Surprise is a central element of horror. The monster that is merely scary emerging from a creepy bog is terrifying when it lunges out of the pink and blue cabinet in the baby’s nursery.
Thus the standard deep intellectual shock and utter moral revulsion that follows exposure to Bob Greene’s mental processes was multiplied this month when he popped up unexpectedly, like an eyeball bobbing to the surface of your tomato soup, in Maureen Dowd’s New York Times column.
Dowd has been slipping herself lately, devoting a Bob-like run of three columns to her snit with Barneys department store. And she hands nearly a quarter of her July 7 column over to her old friend Bob, who she says is “writing a book on the foibles, feelings and fears of turning 50.”
Bob reels off a few one-liners for Dowd about how everybody–and to Bob, “everybody” means people just like him–is aging. “Now you perk up at the dinner table if someone finds out the name of a good podiatrist,” he says, as if he weren’t having all his dinners alone at the Mity Nice Grill.
The Bob-is-nearly-50 book would explain why this month Bob has been a one-man Franklin Mint of nostalgia, cranking up his normal keen for the past until it reaches the full-throated wail of an Iraqi funeral.
Bob praises old magazines one day (“When America was awash in free monthly art,” July 2), gleaning an entire column from a collection of cover art. The next day he rhapsodizes about old cars (“All revved up and putting some life back into summer,” July 31), mocking newfangled inventions like air bags because they apparently sap the romance out of fatal teenage accidents.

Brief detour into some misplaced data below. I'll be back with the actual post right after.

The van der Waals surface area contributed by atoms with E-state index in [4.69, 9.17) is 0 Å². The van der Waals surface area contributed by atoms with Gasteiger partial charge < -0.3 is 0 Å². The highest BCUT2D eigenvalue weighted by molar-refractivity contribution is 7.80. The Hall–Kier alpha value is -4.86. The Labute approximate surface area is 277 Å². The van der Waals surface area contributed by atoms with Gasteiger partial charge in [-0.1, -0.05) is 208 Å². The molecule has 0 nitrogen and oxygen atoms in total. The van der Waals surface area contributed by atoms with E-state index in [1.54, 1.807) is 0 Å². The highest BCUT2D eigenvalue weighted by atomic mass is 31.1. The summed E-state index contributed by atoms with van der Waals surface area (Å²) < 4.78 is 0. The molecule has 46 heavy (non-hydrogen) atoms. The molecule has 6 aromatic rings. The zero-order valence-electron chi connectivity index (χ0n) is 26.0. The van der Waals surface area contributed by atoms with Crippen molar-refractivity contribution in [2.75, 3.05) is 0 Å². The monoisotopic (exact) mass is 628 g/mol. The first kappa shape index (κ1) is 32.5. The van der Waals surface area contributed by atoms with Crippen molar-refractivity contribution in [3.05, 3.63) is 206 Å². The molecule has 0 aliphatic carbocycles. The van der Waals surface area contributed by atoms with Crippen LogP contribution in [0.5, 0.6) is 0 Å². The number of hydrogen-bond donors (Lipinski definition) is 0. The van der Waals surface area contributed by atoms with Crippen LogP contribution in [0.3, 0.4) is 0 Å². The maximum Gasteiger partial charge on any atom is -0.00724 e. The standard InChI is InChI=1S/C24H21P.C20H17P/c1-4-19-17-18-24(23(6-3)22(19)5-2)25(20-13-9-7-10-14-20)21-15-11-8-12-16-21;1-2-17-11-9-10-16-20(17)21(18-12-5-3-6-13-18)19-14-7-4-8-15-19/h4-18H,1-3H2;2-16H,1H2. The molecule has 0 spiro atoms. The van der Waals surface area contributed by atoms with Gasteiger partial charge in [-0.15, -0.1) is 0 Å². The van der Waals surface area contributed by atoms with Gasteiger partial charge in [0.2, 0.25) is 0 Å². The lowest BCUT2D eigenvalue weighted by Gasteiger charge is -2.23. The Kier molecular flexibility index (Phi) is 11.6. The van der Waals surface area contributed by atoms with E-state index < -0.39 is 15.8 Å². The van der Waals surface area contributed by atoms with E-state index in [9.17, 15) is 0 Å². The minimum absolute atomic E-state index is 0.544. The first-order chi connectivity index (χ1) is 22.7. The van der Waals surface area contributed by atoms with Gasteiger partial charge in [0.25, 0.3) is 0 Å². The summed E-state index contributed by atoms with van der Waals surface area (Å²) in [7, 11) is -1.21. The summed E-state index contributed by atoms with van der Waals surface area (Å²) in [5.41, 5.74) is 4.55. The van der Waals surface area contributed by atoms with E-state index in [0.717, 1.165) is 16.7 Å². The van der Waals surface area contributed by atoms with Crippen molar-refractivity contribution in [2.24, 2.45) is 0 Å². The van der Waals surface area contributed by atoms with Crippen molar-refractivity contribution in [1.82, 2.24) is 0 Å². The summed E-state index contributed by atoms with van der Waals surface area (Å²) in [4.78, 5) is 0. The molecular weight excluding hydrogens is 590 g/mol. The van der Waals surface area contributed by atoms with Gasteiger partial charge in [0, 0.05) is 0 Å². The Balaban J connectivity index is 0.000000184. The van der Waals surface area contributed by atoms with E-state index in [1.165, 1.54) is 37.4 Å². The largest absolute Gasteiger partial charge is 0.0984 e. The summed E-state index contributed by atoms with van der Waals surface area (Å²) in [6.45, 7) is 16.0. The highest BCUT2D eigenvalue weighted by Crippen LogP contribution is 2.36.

Bob’s lazy thinking is permanently sprawled on a ratty sofa, but one column particularly stood out for its limp logic and slumbering premise. In “A little something extra? Don’t count on it” (July 14) Bob offers a wake for the extra cookie or doughnut given away with each dozen at bakeries. “The vast majority of bakeries we surveyed across the United States don’t offer baker’s dozens,” he intones.
Bob doesn’t reveal the numbers of his poll, but readers can’t be blamed if they are left feeling that reports of the death of the baker’s dozen might be a bit premature. Of the five bakeries Bob quotes, four report giving baker’s dozens.
Bob doesn’t let this get in the way of a good cry, however.
“In your mother’s America, a baker’s dozen meant 13,” says Bob, dropping his head back to let loose a bellow of pain. “In America the Downsized, don’t be surprised if a baker’s dozen eventually means 11.”
No free 13th cupcake. Well, at least not at every bakery. Not like in the remembered 50s. Put on the sackcloth. Break the mirrors. Sit in the dust. Beat the chest of sorrow with the clenched fist of pain. America, your country is dying.
Jesus, Bob, just pay for the damn cookie.
Art accompanying story in printed newspaper (not available in this archive): Illustration of Bob Greene wearing chef’s hat by Jeff Heller.